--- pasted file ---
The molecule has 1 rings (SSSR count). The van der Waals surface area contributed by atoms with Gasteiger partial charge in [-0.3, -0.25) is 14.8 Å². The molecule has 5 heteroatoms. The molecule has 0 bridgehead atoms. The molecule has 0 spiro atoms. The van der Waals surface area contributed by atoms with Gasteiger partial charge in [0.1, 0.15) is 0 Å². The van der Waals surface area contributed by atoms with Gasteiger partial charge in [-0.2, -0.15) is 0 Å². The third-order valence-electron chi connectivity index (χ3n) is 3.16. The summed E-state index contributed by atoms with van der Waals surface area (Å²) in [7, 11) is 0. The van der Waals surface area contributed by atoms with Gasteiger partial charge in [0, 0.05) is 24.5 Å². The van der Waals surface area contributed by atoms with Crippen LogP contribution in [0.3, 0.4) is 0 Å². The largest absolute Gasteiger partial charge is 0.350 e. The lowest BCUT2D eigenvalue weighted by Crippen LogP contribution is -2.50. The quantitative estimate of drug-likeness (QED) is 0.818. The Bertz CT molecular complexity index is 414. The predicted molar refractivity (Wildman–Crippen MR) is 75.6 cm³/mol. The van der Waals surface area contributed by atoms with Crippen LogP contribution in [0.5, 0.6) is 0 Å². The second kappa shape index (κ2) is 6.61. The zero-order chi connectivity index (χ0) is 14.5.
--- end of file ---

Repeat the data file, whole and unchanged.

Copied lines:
The molecule has 1 rings (SSSR count). The van der Waals surface area contributed by atoms with Gasteiger partial charge in [-0.3, -0.25) is 14.8 Å². The molecule has 5 heteroatoms. The molecule has 0 bridgehead atoms. The molecule has 0 spiro atoms. The van der Waals surface area contributed by atoms with Gasteiger partial charge in [0.1, 0.15) is 0 Å². The van der Waals surface area contributed by atoms with Gasteiger partial charge in [-0.2, -0.15) is 0 Å². The third-order valence-electron chi connectivity index (χ3n) is 3.16. The summed E-state index contributed by atoms with van der Waals surface area (Å²) in [7, 11) is 0. The van der Waals surface area contributed by atoms with Gasteiger partial charge in [0, 0.05) is 24.5 Å². The van der Waals surface area contributed by atoms with Crippen LogP contribution in [0.3, 0.4) is 0 Å². The largest absolute Gasteiger partial charge is 0.350 e. The lowest BCUT2D eigenvalue weighted by Crippen LogP contribution is -2.50. The quantitative estimate of drug-likeness (QED) is 0.818. The Bertz CT molecular complexity index is 414. The predicted molar refractivity (Wildman–Crippen MR) is 75.6 cm³/mol. The van der Waals surface area contributed by atoms with Crippen LogP contribution in [0.5, 0.6) is 0 Å². The second kappa shape index (κ2) is 6.61. The zero-order chi connectivity index (χ0) is 14.5.